Larry Robinson’s success would be hard to quantify if hockey didn’t have a statistic built just for players like him: the plus-minus average. Plus-minus is a statistic used to measure a player’s impact on the game, represented by the difference between their team's total scoring versus their opponent's when the player is in the game. For example, if Robinson played an entire game without a break and his team won 3-2, his plus-minus average would be +1. The statistic is meant to capture the little things that may go unnoticed… clearing the puck out of a dangerous situation, a body check that set up a great pass, or a skating to where the puck wasn’t in order to draw another player offsides.

Simply put, Larry Robinson helped create a lot more success than failure during his time on the ice. In fact, Larry Robinson is the all-time plus-minus leader with a career total of +730.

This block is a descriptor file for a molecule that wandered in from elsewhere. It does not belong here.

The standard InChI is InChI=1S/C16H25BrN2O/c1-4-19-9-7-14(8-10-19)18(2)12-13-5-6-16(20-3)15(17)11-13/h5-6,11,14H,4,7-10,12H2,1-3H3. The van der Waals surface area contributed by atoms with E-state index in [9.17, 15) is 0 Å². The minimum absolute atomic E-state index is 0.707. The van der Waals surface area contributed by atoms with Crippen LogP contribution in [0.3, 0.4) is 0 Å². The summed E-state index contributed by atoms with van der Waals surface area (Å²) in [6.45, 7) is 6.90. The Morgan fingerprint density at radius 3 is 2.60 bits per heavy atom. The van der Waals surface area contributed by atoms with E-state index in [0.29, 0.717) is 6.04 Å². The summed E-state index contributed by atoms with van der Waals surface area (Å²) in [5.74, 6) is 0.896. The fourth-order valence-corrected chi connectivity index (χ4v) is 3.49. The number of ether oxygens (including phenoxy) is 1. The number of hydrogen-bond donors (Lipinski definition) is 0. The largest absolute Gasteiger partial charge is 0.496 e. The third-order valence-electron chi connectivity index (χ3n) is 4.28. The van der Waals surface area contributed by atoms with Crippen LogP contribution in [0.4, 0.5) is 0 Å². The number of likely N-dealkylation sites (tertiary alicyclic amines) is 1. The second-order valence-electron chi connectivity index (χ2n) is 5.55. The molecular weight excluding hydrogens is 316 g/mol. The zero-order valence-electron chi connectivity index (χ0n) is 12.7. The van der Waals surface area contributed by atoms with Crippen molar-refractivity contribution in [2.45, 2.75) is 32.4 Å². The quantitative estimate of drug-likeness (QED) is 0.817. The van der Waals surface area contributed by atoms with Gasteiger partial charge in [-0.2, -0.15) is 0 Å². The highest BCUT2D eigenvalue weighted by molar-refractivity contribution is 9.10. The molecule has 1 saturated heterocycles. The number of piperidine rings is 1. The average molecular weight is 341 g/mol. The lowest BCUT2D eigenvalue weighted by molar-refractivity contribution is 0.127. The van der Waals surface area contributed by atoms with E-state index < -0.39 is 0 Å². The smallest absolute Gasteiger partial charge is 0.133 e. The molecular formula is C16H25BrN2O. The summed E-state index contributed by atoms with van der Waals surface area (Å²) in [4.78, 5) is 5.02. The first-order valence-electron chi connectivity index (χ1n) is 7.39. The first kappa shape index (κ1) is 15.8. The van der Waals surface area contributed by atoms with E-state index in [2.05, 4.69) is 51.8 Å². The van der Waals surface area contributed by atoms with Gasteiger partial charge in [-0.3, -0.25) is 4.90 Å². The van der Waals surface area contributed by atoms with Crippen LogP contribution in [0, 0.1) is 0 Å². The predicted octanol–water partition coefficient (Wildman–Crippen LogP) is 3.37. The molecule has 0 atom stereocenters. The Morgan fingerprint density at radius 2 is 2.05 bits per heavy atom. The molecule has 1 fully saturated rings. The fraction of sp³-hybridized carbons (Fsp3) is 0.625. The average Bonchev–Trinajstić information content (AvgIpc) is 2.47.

The “Great One” Gretzky? He was +520

Gordie Howe? Try +160

Mario Lemieux? A paltry +114

Robinson stands a full 133 points ahead of second place. Just to give you some perspective, 133 points from second place gets you all the way to tenth place. To top it off, he had a twenty year career in which he never had a single year where his plus-minus was negative.

He did a bunch of small, unnoticeable things incredibly well for a really long time. That’s exceptionally difficult to do because doing something consistently for a long period of time requires an almost unnerving amount of patience. Doing something consistently for a long period time that goes unnoticed requires all of the aforementioned patience but even greater dedication.